Juho decided to go further. Death. Things that remain unchanged. The inside of his mouth felt rough still. Maybe he was getting tired. He wrote another set of words: Eternal Life. Immortality.
‘There are written documents that record their existence. Mythology. The existence of language also meant that there were records. Naturally, people grew older, but history exists long before birth, and it will continue to exist long after death.’
Juho decided to give that world more structure.
‘Let’s give it perspective. From whose point of view should I be looking? Should I be the ground? Maybe the water? Plants doesn’t sound like a bad idea either. Maybe a bird? An ordinary person? God Himself? The world?’
Juho imagined the time when God was born, when He died, when He was forgotten, and then rediscovered.
‘The world changed over time. Powers were exercised, and cultures were formed. Everything repeated the process of death and birth. There was God. Though immortal, He was being forgotten. Why? Why would an eternal being be forgotten?’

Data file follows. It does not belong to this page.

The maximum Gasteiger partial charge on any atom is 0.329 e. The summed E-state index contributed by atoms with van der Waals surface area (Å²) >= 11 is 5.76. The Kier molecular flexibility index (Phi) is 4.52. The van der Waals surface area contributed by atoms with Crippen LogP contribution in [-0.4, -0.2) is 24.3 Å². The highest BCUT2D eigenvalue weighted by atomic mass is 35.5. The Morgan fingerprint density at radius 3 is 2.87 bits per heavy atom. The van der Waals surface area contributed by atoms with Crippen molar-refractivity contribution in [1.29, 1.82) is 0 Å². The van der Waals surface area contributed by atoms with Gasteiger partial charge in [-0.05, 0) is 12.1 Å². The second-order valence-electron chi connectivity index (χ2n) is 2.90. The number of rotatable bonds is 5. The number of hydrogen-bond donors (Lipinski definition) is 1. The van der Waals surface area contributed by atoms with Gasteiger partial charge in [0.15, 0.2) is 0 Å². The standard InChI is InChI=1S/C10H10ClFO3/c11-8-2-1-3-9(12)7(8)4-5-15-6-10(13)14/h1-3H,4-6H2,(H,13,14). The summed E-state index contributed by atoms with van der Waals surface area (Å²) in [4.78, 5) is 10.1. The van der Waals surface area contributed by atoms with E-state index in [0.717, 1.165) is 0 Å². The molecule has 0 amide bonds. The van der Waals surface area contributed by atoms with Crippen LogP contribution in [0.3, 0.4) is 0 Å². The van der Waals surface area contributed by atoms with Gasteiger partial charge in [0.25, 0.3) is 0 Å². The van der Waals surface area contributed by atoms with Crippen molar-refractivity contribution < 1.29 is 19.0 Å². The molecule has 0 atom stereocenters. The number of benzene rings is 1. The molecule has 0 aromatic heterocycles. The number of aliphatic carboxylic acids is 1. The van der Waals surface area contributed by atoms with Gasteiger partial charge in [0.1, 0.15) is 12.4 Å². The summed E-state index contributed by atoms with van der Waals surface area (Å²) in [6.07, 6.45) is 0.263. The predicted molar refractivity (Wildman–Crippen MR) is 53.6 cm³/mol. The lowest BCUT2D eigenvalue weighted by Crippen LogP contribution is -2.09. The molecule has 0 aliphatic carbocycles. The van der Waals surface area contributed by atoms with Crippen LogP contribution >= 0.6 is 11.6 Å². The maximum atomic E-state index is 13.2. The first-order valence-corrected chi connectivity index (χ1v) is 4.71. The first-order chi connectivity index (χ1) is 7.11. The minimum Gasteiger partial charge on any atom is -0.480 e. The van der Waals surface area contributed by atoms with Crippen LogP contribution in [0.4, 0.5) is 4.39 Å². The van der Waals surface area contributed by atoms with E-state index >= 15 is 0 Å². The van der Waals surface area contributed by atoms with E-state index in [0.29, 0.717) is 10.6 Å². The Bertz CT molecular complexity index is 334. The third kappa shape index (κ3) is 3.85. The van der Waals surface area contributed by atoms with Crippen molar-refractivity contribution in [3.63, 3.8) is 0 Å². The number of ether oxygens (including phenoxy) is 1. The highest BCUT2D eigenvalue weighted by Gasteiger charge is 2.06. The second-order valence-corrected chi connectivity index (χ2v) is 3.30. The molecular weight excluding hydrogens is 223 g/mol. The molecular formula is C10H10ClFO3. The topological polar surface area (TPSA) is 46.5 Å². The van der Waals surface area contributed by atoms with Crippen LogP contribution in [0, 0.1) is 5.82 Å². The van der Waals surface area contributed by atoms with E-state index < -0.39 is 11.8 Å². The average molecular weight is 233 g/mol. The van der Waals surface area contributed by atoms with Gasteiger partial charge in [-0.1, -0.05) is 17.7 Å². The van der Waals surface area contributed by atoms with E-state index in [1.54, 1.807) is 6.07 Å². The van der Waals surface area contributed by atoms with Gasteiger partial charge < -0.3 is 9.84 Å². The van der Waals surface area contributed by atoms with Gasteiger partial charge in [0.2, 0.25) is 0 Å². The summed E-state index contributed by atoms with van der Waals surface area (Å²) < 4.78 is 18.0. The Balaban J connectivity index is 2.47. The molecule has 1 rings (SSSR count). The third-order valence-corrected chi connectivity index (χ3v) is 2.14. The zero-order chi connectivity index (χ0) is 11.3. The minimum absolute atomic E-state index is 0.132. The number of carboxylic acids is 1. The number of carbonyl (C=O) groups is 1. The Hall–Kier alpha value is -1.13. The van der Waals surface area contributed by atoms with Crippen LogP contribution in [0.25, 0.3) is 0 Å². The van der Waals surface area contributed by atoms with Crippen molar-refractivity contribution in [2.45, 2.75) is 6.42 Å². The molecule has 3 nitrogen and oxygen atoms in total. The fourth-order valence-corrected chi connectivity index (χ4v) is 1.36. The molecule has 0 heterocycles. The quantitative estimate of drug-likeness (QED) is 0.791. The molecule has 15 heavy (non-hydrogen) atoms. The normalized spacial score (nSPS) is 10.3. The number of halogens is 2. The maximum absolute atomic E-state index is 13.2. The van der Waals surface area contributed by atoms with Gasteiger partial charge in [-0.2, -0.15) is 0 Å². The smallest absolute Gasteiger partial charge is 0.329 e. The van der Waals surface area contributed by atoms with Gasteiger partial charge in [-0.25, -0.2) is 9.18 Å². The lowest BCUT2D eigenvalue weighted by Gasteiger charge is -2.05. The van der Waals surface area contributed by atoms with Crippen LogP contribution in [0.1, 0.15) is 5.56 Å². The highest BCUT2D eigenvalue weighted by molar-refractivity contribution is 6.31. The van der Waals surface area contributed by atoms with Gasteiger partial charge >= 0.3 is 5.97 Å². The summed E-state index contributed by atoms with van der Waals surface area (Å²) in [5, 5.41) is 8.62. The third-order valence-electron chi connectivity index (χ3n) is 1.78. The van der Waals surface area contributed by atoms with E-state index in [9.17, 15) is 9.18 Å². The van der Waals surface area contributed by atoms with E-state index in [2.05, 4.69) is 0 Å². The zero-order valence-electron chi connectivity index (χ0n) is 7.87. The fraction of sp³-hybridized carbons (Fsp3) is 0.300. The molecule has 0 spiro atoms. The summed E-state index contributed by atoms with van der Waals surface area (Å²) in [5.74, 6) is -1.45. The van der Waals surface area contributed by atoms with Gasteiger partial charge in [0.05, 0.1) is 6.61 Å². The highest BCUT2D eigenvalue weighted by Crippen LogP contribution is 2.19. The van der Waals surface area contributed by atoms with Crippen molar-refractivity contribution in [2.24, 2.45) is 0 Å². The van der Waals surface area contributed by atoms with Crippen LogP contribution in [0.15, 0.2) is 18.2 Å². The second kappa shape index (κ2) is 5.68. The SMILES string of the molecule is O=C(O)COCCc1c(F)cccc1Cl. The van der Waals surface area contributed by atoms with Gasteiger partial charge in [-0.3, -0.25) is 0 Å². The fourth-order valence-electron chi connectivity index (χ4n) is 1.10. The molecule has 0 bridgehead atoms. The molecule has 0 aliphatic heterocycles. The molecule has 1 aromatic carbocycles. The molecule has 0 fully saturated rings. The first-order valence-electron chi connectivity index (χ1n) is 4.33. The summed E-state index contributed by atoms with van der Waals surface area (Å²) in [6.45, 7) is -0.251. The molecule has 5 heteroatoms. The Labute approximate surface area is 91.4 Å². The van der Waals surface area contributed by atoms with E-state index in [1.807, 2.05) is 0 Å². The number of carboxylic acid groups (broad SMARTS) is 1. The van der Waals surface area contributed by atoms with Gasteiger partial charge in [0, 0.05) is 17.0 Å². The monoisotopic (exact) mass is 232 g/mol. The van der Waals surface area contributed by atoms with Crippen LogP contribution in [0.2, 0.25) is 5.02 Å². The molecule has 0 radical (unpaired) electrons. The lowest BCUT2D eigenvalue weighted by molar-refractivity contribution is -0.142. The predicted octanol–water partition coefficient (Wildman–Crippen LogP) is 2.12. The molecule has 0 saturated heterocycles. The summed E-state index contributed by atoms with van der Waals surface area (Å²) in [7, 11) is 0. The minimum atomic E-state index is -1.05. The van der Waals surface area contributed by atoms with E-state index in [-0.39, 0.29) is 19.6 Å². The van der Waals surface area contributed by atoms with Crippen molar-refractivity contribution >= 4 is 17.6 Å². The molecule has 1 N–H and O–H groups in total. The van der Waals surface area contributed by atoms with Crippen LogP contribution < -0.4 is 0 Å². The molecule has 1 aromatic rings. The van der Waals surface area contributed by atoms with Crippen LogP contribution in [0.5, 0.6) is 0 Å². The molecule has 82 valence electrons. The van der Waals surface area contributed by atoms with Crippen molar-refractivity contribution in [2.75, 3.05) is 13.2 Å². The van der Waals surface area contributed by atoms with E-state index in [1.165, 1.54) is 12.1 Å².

Juho moved his hands busily and added a reason.
‘If unseen, unrecorded, unlearned and unthought of, an existence will be forgotten eventually. Maybe He went to a different place? Hiding from the creatures, erasing traces of His existence. There has to be a place, a place to hide God in. Where could that be? Large continents. Epic background. Where can I hide Him in?’
His hand suddenly stopped. Rising from his chair, Juho walked over to the corner of the room where there had put a box with a globe he had recently ordered. Taking a box cutter, he cut the box open. ‘This is possessed and made by a human. Now, it’s being opened by a human. What about God? Would it be the same for Him? Would I need humans if I were to openly reveal His existence? Yes, I would. God exists for humans. They are the ones who discovered God. If I were to rediscover a God who had been forgotten, I would need humans.’
The globe revealed itself as he peeled the packaging away. It wasn’t all that big. Juho spun it, and the speed with which it spun would depend on the amount of force exerted on it. Suddenly, he stopped the spinning globe and spun it slower the next time. The land. The water. Spinning. He was looking for a place to hide God.
‘Why was that place made in the first pace, and how did God know about it? Would He know everything there is to know about this world just because he’s God?’ Juho immersed himself in thought, thinking about how he wanted to portray God in the story. The globe kept spinning. Round. Sphere.